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Men's Sense of Humor and Women's Responses to Courtship Solicitations: An Experimental Field Study

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Abstract

Producing humor might function as a fitness indicator associated with greater desirability during dating selection. A male confederate in a bar was instructed to tell (or not tell) funny jokes to two other male confederates. A few minutes later, when the second of two male confederates left, the first male confederate asked a female who was near his table and who had heard the funny jokes for her phone number. The previous expression of humor was associated with greater compliance with the male confederate's request and with a higher positive evaluation. The possible effects of humor are discussed from an evolutionary perspective.
... On 60 different occasions, three men sat at an outdoor table near a bar next to a young woman sitting alone. One of the three men then started telling jokes, while the two others laughed (Guéguen, 2010). ...
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(from the chapter) Humor plays an important role in mate choice, a role in which males and females are not equal partakers. Men and women view humor differently, and their motivations, experiences, usage, and consumption of humor are not the same. These differences might be best understood in light of sexual selection theory and by looking at the distinct evolutionary forces that shaped the psychological adaptations of men and women. Humor and laughter are powerful displays enjoyed daily by people all over the world. There are many mysteries yet to be unlocked regarding the origin and uses of humor, but it is clear that humor has strong evolutionary roots. The data presented here support the view that humor is sexual selected and a fitness indicator. Differences in humor production ability and humor appreciation do not seem to be random, and knowing that someone has a great sense of humor tells us something about that person, far beyond his or her humor ability. Evidence suggests that humor is a sexually dimorphic trait, and humor production is an overt manifestation of intelligence that increases mate value, especially in men. Humor could have evolved as part of mutual, sex-specific selection, where men's and women's humor production, uses, preferences, motivations, perceptions, and influences vary. Women seek males with a sense of humor and place greater importance on finding a mate with a sense of humor, a trail that is highly attractive for them. Men, on the other hand, try to produce high-quality humor to attract women, while women's humor creativity does little to attract men. Women's laughter signals their romantic interest in a man, while men's laughter does not. Humor serves many other functions in our daily lives, and while the data does support the view that humor production is a sexually selected trait, it does not necessarily exclude other explanations, evolutionary or not, for humor's origin, function, and uses. Humor offers a strong reward system, and supernormal stimuli tickle our desire for a good laugh all the time. Other complementary explanations could be in place, and future studies will help fill some of the gaps in empirical data on the subject. (PsycINFO Database Record (c) 2014 APA, all rights reserved) (chapter)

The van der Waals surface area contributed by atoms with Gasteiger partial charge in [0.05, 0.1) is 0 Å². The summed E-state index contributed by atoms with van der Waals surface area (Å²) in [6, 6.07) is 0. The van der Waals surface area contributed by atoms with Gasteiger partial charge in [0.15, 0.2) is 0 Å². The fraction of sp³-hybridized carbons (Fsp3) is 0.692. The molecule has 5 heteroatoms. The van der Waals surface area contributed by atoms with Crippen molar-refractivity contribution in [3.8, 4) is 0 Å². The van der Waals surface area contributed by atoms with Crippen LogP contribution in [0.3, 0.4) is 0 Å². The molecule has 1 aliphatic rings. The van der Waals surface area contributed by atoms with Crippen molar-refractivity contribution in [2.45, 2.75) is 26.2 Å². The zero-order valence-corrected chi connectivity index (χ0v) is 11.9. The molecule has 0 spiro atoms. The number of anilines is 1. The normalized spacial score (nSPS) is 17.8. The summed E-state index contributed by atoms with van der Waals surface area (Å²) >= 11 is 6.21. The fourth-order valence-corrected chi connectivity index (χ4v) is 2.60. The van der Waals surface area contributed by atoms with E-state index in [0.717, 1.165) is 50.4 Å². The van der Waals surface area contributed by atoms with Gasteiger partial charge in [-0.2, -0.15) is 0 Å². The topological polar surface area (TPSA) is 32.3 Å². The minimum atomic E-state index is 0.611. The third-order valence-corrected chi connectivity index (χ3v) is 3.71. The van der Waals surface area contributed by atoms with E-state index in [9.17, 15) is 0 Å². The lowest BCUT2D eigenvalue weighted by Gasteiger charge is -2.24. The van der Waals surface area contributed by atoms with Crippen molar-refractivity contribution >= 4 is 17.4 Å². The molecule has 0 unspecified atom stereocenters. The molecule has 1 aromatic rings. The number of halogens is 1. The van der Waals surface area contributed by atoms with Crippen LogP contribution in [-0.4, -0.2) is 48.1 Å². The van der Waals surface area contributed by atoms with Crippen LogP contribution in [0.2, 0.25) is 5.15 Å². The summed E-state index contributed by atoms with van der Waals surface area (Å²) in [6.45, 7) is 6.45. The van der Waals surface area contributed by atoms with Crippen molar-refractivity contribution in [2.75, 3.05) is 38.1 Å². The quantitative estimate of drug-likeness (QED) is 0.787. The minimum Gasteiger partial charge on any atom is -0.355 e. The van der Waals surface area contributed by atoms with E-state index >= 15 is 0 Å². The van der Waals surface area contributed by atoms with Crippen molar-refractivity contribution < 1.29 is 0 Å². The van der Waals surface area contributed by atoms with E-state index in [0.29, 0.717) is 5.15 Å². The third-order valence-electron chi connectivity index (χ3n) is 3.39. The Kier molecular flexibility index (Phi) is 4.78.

... People strongly desire romantic partners who have a good sense of humor (Boxer, Noonan, & Whelan, 2015; Sprecher & Regan, 2002). This preference appears cross-culturally (Lippa, 2007 ) and is supported by both laboratory ( McGee & Shevlin, 2009) and field studies (Guéguen, 2010). Why humor holds such wide appeal has been considered from multiple perspectives. ...